Foreword by Adm. William J. Crowe

Adm. William J. Crowe Jr.
Adm. William J. Crowe Jr.

Adm. William J. Crowe Jr. was chairman of the Joint Chiefs of Staff when the Roberts hit the mine in April 1988. He traveled to Dubai to inspect the damage, and personally decorated several members of the frigate’s crew. He wrote this foreword to No Higher Honor: Saving the USS Samuel B. Roberts in the Persian Gulf in 2005, two years before he passed away.

Scores of volumes have been devoted to naval history, the bulk of them concerned with battles that pitted ships or aircraft against an enemy’s opposing units. No Higher Honor, however, is the rather more unusual story of a single vessel: the USS Samuel B. Roberts (FFG 58). The book follows this guided missile frigate — the third U.S. warship to bear the name — from its construction in Maine to a single day of terror in the Persian Gulf, where a magnificent effort by captain and crew saved the ship from disaster.

Readers of every stripe who are captivated by maritime legends of heroism and skill will find the Roberts‘ ultimate trial mesmerizing. The frigate was headed to a convoy assignment when it found itself in a field of naval mines laid by Iran. In attempting to work clear, the ship detonated a 253-pound charge and absorbed incredible damage. Saving the ship proved a Herculean task, but the skill and unbending will of all hands eventually prevailed. The story has carved a rightful place in the annals of the U.S. Navy, and stands as an inspiration to future “tin can” sailors.

This account of the struggle is riveting, but the book is a great deal more than just high adventure. It is a thoughtful endorsement of the value of preparation and training. The crew’s remarkable reaction in crisis was forged in earlier months when an intelligent and determined commanding officer vowed to make his charge the best ship in the Navy. There is an extensive description of the training program and priorities and the role they played in building confidence and morale. Interviews with crewmen help paint a picture of the sweat and tears that were shed in the process. This is what it takes to mold a wide array of skills into a coordinated whole. It is not easy to do.

The first ingredient is a captain who knows what he wants and who has the energy and conviction to bring the crew to his thinking. From the outset, Cmdr. Paul Rinn emphasized damage control, an area that is often neglected until a unit enters its theater of operations — when it is far too late for rigorous training. Normally, commanders detail the most experienced people to operations and weaponry billets, leaving damage control to relatively junior officers. Rinn chose a different course, assigning a senior lieutenant to develop a rigorous training regimen that involved the entire crew. Officers and enlisted sailors alike were rotated through a variety of specialty schools dedicated to damage control. These steps paid rich dividends when Roberts was finally tested. Of course, even the best training does not foresee all possibilities, but it can convey the knowledge necessary to meet the unexpected. The damage control preparation should be required reading for those who choose a career in the small-ship navy.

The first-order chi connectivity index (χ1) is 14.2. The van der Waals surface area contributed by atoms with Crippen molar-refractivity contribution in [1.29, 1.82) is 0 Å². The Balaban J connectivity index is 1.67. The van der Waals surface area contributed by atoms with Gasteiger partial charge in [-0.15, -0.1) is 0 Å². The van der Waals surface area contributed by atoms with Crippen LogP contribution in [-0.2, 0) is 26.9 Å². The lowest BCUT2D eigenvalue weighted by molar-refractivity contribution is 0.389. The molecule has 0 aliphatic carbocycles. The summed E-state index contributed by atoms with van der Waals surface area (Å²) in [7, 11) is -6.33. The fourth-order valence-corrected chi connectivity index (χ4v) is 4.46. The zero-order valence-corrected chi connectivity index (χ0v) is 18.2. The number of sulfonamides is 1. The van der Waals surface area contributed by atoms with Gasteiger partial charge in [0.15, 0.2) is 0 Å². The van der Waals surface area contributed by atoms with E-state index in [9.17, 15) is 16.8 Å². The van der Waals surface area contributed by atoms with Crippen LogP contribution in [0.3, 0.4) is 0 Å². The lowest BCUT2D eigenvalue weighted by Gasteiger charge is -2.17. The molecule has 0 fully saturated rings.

Strong and effective leadership was a hallmark of every step of Roberts‘ history. Rinn’s strong hand and personal interest appear during the frigate’s construction, the crew’s preparatory training, war-zone operations, and the fight to save the ship. From the beginning, he took the prime responsibility for the crew’s morale, its spirit, and the command’s reputation, creating a sense of pride and unity that was crucial when disaster threatened. Every officer’s training stresses leadership, and it is more than worthwhile to absorb a “real life” account that graphically illustrates its vital role. In essence, No Higher Honor is an excellent leadership textbook.

Of further interest, the book describes in some detail the difficult environment in the Persian Gulf. One moment it was placid, and the next violent — a severe test for captain and crew. Naval ships were expected to stand clear of legitimate everyday commerce, yet each skipper had to protect his command from surprise attacks. This burden required constant vigilance and a fine sense of judgement. This is bad enough in short periods of time. Over long weeks, it is exhausting and can wring a crew dry. Today, there is no alternative. Such an atmosphere is part of the new world order in which our military performs.

This story of the Roberts offers something to everyone who mans our warships. There is much to learn in its pages. Despite the trauma the ship faced, the reader can lay down the book with a buoyant spirit. The crew was essentially a crosscut of American society and I suggest that their story should touch professional and laymen alike. It affirms our pride and confidence in the caliber of individuals who man our fleet and in the U.S. Navy as an institution. On a more personal level, it allows one for a few hours to be in the company of brave men.

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